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What system do you have?

(13 Posts)
fizzykola Wed 23-Jan-13 23:28:24

Right, the resolution is to get a bit more on top of money and paperwork.

DH and I are both pretty rubbish and we need a proper system. When letters from a bank, or mobile bill, or insurance documents etc arrive they tend to get opened then flung on a bookcase only to fall down the back and disappear as a child flings themself towards us. We sort of muddle through (badly). Once we drove around without an MOT or tax disc for a few months because neither of us had remembered to do anything about it blush.

So what's your family's system? What do you do when paperwork comes in, or action to renew something needs to be taken, or even keep track of spending and bank accounts? And how do you split the jobs (or do you)?

I know it ain't mission impossible, but we really seem to struggle to stay on top of it.

Thanks for any advice.

NatashaBee Wed 23-Jan-13 23:46:20

I have a spreadsheet with a tab for each payday and the various regular outgoings and amounts. I tend to have about the next 4-6 months set up in there. I sometimes adjust amounts as needed if the amounts change for some items, eg gas and phone bills, or if a one off expense is coming up i add that in too. Everything is totalled up at the bottom and deducted from our total income to show what we have left as fun money.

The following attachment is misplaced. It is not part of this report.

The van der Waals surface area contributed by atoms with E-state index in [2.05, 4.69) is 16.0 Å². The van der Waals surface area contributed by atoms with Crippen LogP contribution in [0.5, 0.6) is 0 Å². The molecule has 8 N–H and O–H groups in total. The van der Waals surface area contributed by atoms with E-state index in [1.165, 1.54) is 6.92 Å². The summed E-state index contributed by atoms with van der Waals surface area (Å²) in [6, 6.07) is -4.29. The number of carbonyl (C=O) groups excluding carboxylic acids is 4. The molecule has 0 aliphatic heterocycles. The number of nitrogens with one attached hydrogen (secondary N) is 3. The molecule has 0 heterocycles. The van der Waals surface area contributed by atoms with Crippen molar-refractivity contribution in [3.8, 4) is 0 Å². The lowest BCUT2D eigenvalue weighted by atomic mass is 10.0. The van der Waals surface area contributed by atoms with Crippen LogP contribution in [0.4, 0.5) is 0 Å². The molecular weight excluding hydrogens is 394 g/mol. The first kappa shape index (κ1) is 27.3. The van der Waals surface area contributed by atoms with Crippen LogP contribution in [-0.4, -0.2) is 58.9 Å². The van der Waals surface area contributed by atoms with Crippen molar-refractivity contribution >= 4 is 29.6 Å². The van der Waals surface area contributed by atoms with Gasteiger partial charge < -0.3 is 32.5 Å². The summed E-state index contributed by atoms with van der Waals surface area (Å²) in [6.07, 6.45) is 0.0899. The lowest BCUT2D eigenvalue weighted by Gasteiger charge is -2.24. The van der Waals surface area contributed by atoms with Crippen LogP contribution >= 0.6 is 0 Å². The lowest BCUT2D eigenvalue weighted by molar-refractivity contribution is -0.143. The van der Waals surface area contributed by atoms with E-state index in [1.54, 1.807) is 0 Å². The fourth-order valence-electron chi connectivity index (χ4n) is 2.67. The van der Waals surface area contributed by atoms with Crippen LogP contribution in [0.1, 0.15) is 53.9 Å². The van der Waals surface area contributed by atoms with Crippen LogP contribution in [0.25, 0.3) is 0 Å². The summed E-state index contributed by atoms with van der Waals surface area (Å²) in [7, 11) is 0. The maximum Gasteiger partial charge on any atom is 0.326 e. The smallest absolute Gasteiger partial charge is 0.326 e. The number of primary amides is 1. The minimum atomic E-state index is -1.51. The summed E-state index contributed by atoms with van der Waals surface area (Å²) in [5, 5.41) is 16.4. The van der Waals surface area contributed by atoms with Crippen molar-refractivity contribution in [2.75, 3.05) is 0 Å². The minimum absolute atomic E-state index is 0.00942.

On a separate tab I have a list of one off outgoings and the month they need to be paid, eg car tax, summer holiday activities, Christmas, birthdays, tax preparation fees.

I aim to get all the bills paid on payday so that we know what we have left to play with - we have a designated spot we leave them all in a pile at and deal with them all on payday. I live abroad now but when I lived in the UK I had an ING account with separate saving pots, which was great for saving up throughout the year for yearly expenses, I used to have one pot for each item, eg holiday, car tax, study fees, that sort of thing.

I would start by using the moneysavingexpert calculator to get a list of all your outgoings so you don't forget anything - their template has pretty much everything you can think of in there.

starfishmummy Thu 24-Jan-13 00:23:36

Basket to put all bills etc in and deal with on once a week (same day) and file stuff when paid/dealt with. I used a display book(?) that had plastic wallets I designated one for each month. If you tend to forget to pay regular bills then set up a direct debit or standingn order.

CogitoErgoSometimes Thu 24-Jan-13 07:18:23

I use Microsoft Money free to download here for all financial matters. It took an afternoon to set all the accounts and Direct Debits up initially but, once that's done, it can be updated with receipts and balanced against statements. I find it invaluable for budgeting and projecting future cashflow.

I always select paperless or electronic statements for banks/credit cards/utilities etc so that I don't get lots of paper. The few things that are still on paper e.g. insurance policy documents, mortgage details, council tax stuff... are stored in a large basket which is gone through periodically and anything old/useless is binned.

For renewals and anything else that I need to be reminded about I use my mobile phone's calendar function smile

CabbageLeaves Thu 24-Jan-13 07:31:37

Cognito. I have an ancient Microsoft money which is on a a disc and probably be incompatible with next PC. Was dreading losing it because its fantastic and I thought it hadn't been replaced. But it has?